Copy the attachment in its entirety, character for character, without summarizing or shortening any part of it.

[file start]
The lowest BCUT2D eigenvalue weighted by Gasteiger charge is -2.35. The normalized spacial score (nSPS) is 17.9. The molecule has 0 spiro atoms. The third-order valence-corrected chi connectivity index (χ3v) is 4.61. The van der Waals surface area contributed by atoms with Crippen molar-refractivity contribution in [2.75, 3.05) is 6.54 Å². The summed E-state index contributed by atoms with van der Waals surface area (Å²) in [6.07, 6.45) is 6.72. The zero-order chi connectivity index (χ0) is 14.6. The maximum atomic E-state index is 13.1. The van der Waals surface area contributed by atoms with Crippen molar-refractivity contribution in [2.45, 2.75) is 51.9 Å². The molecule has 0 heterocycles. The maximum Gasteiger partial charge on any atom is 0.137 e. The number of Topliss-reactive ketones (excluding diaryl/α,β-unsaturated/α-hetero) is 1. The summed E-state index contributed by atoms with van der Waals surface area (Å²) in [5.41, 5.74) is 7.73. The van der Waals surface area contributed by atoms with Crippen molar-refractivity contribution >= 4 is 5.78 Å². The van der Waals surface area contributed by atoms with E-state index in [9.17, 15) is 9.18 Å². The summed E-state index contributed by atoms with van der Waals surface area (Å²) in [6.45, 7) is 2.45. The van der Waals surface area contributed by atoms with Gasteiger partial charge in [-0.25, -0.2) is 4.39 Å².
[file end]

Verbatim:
The lowest BCUT2D eigenvalue weighted by Gasteiger charge is -2.35. The normalized spacial score (nSPS) is 17.9. The molecule has 0 spiro atoms. The third-order valence-corrected chi connectivity index (χ3v) is 4.61. The van der Waals surface area contributed by atoms with Crippen molar-refractivity contribution in [2.75, 3.05) is 6.54 Å². The summed E-state index contributed by atoms with van der Waals surface area (Å²) in [6.07, 6.45) is 6.72. The zero-order chi connectivity index (χ0) is 14.6. The maximum atomic E-state index is 13.1. The van der Waals surface area contributed by atoms with Crippen molar-refractivity contribution in [2.45, 2.75) is 51.9 Å². The molecule has 0 heterocycles. The maximum Gasteiger partial charge on any atom is 0.137 e. The number of Topliss-reactive ketones (excluding diaryl/α,β-unsaturated/α-hetero) is 1. The summed E-state index contributed by atoms with van der Waals surface area (Å²) in [5.41, 5.74) is 7.73. The van der Waals surface area contributed by atoms with Crippen molar-refractivity contribution >= 4 is 5.78 Å². The van der Waals surface area contributed by atoms with E-state index in [9.17, 15) is 9.18 Å². The summed E-state index contributed by atoms with van der Waals surface area (Å²) in [6.45, 7) is 2.45. The van der Waals surface area contributed by atoms with Gasteiger partial charge in [-0.25, -0.2) is 4.39 Å².